By Jack Ineson ‘19
ALLIANCE — The capstone course is a required experience for students in their final year at the University of Mount Union. It encapsulates what it means to be a liberally educated individual, rounding out Mount’s Integrative Core program.
The senior capstones build upon the three pillars of Mount Union’s mission statement: “Fulfilling lives, meaningful work, and responsible citizenship.” They are designed to get students out of their comfort zone by challenging them with knowledge and experiences that are outside of their major.
By offering these unique in-class experiences, Mount Union’s capstones give students one last opportunity to broaden their knowledge base during undergrad. The benefits of offering students a broad education is that they will be more adaptable and able to think critically outside of their discipline-specific knowledge. They also serve as an opportunity for students to discover a specific industry or passion for which they can build a career around.
There are a variety of capstones taught by faculty from several different disciplines. There are nearly 20 different capstones from which students can choose. The curricula of these courses can range from practicing mindfulness, which involves coping with stress and living an active life, to gaining important post graduate skills such as renting a home or dealing with debt.
Several students had the opportunity to showcase their capstone projects in the Giese Center for the Performing Arts on Friday, April 26. The students were from Dr. Keith Miller’s honors capstone class titled, “Responsible Citizenship” pulled from Mount Union’s mission statement.
For the project, each student individually partnered with a local non-profit group. They then designed a unique grant proposal to raise money for their specific non-profit. Community judges from the local Kiwanis chapter, the Chamber of Commerce, Rotary Club, the mayor’s office, and the Stark County Foundation were present to evaluate each of the proposals and award the winner a $1,000 grant for their non-profit, sponsored by the Regula Center for Public Service and Civic Engagement’s Trash to Treasure Sale. This year, Pathway Caring for Children was awarded the grant.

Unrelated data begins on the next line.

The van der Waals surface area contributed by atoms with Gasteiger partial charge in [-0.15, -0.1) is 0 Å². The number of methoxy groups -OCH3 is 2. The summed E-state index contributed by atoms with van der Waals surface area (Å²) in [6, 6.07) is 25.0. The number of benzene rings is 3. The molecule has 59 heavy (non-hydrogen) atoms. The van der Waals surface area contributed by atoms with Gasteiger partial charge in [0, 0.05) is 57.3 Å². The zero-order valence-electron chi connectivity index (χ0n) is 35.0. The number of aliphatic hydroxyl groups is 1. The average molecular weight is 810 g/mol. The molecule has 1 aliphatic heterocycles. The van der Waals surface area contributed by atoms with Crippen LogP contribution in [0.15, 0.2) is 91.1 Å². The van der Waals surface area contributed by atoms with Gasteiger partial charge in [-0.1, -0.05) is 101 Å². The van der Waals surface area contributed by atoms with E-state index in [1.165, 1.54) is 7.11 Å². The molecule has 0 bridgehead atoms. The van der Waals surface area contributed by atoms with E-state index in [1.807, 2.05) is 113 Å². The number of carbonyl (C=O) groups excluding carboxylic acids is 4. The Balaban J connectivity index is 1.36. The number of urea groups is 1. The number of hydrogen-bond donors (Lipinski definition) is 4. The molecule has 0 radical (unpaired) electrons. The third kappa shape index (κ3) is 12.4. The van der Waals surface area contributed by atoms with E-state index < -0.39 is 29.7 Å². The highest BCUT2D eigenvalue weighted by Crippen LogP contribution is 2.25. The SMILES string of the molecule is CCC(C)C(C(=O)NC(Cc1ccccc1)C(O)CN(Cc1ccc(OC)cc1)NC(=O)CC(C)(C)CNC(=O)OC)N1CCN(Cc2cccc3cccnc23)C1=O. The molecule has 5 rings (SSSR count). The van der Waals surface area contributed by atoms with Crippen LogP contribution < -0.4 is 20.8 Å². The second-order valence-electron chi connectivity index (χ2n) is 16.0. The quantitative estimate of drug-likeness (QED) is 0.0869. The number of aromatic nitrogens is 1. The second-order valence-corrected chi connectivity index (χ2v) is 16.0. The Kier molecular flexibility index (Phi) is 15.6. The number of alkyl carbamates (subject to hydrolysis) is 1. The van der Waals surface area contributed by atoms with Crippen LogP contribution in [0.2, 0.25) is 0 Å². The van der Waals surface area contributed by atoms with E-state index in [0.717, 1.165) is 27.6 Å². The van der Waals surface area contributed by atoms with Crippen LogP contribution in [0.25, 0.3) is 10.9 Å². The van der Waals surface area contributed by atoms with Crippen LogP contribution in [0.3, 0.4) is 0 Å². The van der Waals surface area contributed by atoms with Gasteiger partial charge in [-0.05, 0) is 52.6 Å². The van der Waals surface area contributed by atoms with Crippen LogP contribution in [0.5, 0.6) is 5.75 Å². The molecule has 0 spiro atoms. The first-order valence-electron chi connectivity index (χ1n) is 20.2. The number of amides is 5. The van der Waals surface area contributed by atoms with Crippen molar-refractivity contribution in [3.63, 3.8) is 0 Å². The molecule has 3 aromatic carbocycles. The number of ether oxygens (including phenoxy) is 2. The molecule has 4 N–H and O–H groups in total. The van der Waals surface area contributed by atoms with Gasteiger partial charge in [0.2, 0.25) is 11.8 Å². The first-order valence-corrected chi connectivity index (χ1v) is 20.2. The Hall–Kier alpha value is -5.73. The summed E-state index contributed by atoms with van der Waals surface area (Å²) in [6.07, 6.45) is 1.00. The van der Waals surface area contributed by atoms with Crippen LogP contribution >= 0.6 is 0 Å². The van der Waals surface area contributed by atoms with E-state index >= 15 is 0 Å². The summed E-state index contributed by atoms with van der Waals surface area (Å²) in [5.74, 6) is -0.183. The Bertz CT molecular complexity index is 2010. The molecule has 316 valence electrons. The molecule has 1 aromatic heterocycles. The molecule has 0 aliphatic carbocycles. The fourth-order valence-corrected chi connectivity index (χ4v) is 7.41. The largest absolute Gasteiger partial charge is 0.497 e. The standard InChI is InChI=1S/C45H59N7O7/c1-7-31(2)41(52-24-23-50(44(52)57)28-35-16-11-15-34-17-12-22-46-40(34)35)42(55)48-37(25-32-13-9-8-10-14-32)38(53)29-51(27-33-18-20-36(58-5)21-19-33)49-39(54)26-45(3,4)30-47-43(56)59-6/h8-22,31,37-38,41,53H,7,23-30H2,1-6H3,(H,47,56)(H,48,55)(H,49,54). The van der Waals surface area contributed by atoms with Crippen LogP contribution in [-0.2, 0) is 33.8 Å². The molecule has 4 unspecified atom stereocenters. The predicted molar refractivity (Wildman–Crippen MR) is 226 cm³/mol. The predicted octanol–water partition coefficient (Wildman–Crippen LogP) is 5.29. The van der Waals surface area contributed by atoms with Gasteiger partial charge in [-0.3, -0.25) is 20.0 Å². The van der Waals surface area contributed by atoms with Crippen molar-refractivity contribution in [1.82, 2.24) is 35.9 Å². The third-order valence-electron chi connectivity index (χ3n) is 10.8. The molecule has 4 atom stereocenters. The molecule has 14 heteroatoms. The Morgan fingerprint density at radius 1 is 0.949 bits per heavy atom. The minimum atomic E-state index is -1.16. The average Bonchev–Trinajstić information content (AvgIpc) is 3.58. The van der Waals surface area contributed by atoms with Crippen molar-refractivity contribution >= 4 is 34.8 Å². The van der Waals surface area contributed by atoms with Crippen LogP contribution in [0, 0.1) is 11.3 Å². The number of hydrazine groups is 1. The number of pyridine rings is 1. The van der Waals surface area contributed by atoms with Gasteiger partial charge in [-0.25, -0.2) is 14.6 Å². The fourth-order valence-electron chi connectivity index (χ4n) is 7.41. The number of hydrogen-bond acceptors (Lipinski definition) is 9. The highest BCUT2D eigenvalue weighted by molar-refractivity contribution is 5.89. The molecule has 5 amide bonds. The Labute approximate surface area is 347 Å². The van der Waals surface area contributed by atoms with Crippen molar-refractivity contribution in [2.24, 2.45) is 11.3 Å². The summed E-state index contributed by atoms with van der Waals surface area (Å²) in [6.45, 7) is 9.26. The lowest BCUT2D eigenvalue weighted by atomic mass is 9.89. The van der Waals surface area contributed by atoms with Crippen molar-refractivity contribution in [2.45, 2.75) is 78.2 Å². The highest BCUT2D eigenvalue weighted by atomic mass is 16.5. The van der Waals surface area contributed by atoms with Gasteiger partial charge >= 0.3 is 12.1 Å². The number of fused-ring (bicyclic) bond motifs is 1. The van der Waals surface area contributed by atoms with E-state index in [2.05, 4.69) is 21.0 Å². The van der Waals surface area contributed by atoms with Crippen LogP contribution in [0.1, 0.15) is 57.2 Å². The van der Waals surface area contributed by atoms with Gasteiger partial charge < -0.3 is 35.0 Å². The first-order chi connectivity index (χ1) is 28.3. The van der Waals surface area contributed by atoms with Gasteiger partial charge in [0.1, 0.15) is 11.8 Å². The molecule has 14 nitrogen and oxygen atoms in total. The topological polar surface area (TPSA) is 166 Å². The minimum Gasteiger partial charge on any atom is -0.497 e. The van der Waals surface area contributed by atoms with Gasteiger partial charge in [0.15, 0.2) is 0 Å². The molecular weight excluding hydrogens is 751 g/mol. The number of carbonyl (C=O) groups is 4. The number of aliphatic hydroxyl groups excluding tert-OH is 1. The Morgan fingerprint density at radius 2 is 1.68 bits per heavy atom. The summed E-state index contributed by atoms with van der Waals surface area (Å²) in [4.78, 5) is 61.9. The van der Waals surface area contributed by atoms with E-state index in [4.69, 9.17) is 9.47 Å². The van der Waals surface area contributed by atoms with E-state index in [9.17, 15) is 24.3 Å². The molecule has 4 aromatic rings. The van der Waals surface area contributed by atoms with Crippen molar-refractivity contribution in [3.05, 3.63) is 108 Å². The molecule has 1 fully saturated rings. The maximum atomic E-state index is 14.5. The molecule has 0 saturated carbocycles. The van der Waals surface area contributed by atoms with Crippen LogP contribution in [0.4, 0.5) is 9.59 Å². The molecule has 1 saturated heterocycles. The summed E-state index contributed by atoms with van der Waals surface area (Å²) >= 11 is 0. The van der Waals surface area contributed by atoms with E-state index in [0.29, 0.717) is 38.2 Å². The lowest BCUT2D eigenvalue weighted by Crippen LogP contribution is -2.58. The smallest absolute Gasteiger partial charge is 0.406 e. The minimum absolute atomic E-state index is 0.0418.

Topics for these projects covered research on a variety of students’ passions, from after school mentorship programs aimed at interrupting childhood poverty cycles, to information on how to reduce the use of single-use plastics in order to protect local aquatic environments. Though many of these students have majors that aren't related to business, they were challenged to think as an active entrepreneur rather than a researcher.
While Miller’s capstone projects challenged students to think with an entrepreneurial mindset, Dr. Theresa Davis’ capstone offered the opportunity to gain a leg up in the post-graduate landscape. Her course accomplishes this by offering students practical life skills, including a lesson on how to select between different insurance plans and a demonstration on basic auto care by a local professional. Many of the skills students can learn in this capstone are skills that are no longer commonly taught and provide students with peace of mind and the ability to gain personal and financial independence through self-improvement. Davis also focuses on creating the family histories of each student, as many know little about their families beyond immediate family members.
Dr. Ivory Lyons’ capstone course consists of students becoming more familiar with diversity as they graduate and leave campus. Its final project finds students presenting this knowledge to an outside audience. The students typically speak with members of area churches in the spring or local school districts in the fall about what they wished they had learned about diversity prior to coming to college.
The final component of the capstone experience leaves students with an online portfolio of their written and verbal work from their junior and senior years. This portfolio provides students with an opportunity to show how much they have progressed as a writer and communicator in the two years following their written and oral communication (WOC) portfolios.